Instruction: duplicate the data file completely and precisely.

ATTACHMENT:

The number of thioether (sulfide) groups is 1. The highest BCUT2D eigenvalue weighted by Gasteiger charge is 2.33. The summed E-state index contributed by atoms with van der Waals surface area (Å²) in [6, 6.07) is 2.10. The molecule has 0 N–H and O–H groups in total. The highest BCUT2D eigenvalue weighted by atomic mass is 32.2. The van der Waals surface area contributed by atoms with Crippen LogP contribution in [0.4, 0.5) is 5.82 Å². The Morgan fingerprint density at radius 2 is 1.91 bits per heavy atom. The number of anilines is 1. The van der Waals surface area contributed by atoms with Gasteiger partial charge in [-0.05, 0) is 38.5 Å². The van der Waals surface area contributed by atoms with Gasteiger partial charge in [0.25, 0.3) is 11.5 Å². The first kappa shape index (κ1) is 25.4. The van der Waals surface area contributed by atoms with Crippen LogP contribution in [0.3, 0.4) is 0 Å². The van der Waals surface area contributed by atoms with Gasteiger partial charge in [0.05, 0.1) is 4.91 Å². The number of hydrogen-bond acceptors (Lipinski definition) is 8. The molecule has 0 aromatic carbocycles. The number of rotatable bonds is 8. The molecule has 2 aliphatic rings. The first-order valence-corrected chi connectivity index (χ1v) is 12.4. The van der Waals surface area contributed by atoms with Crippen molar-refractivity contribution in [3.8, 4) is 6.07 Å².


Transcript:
The number of thioether (sulfide) groups is 1. The highest BCUT2D eigenvalue weighted by Gasteiger charge is 2.33. The summed E-state index contributed by atoms with van der Waals surface area (Å²) in [6, 6.07) is 2.10. The molecule has 0 N–H and O–H groups in total. The highest BCUT2D eigenvalue weighted by atomic mass is 32.2. The van der Waals surface area contributed by atoms with Crippen LogP contribution in [0.4, 0.5) is 5.82 Å². The Morgan fingerprint density at radius 2 is 1.91 bits per heavy atom. The number of anilines is 1. The van der Waals surface area contributed by atoms with Gasteiger partial charge in [-0.05, 0) is 38.5 Å². The van der Waals surface area contributed by atoms with Gasteiger partial charge in [0.25, 0.3) is 11.5 Å². The first kappa shape index (κ1) is 25.4. The van der Waals surface area contributed by atoms with Crippen LogP contribution in [0.3, 0.4) is 0 Å². The van der Waals surface area contributed by atoms with Gasteiger partial charge in [0.05, 0.1) is 4.91 Å². The number of hydrogen-bond acceptors (Lipinski definition) is 8. The molecule has 0 aromatic carbocycles. The number of rotatable bonds is 8. The molecule has 2 aliphatic rings. The first-order valence-corrected chi connectivity index (χ1v) is 12.4. The van der Waals surface area contributed by atoms with Crippen molar-refractivity contribution in [3.8, 4) is 6.07 Å².